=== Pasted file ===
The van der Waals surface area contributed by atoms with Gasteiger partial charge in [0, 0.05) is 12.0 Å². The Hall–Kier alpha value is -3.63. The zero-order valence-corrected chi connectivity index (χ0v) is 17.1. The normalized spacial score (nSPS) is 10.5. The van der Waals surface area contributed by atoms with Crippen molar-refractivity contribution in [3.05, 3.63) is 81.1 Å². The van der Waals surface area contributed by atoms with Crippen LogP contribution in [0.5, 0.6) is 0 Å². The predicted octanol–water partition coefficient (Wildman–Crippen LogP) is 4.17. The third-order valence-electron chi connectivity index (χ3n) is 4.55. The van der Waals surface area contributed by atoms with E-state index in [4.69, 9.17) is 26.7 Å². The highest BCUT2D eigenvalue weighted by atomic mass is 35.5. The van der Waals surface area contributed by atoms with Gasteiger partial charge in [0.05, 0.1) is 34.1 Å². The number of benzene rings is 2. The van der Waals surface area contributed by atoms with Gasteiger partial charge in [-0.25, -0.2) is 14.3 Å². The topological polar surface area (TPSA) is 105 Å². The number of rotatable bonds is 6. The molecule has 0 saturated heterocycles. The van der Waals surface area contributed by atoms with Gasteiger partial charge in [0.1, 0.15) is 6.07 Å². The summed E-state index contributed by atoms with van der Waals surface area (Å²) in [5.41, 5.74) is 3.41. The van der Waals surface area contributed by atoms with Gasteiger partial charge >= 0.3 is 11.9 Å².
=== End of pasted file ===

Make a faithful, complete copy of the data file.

The van der Waals surface area contributed by atoms with Gasteiger partial charge in [0, 0.05) is 12.0 Å². The Hall–Kier alpha value is -3.63. The zero-order valence-corrected chi connectivity index (χ0v) is 17.1. The normalized spacial score (nSPS) is 10.5. The van der Waals surface area contributed by atoms with Crippen molar-refractivity contribution in [3.05, 3.63) is 81.1 Å². The van der Waals surface area contributed by atoms with Crippen LogP contribution in [0.5, 0.6) is 0 Å². The predicted octanol–water partition coefficient (Wildman–Crippen LogP) is 4.17. The third-order valence-electron chi connectivity index (χ3n) is 4.55. The van der Waals surface area contributed by atoms with E-state index in [4.69, 9.17) is 26.7 Å². The highest BCUT2D eigenvalue weighted by atomic mass is 35.5. The van der Waals surface area contributed by atoms with Gasteiger partial charge in [0.05, 0.1) is 34.1 Å². The number of benzene rings is 2. The van der Waals surface area contributed by atoms with Gasteiger partial charge in [-0.25, -0.2) is 14.3 Å². The topological polar surface area (TPSA) is 105 Å². The number of rotatable bonds is 6. The molecule has 0 saturated heterocycles. The van der Waals surface area contributed by atoms with Gasteiger partial charge in [0.1, 0.15) is 6.07 Å². The summed E-state index contributed by atoms with van der Waals surface area (Å²) in [5.41, 5.74) is 3.41. The van der Waals surface area contributed by atoms with Gasteiger partial charge >= 0.3 is 11.9 Å².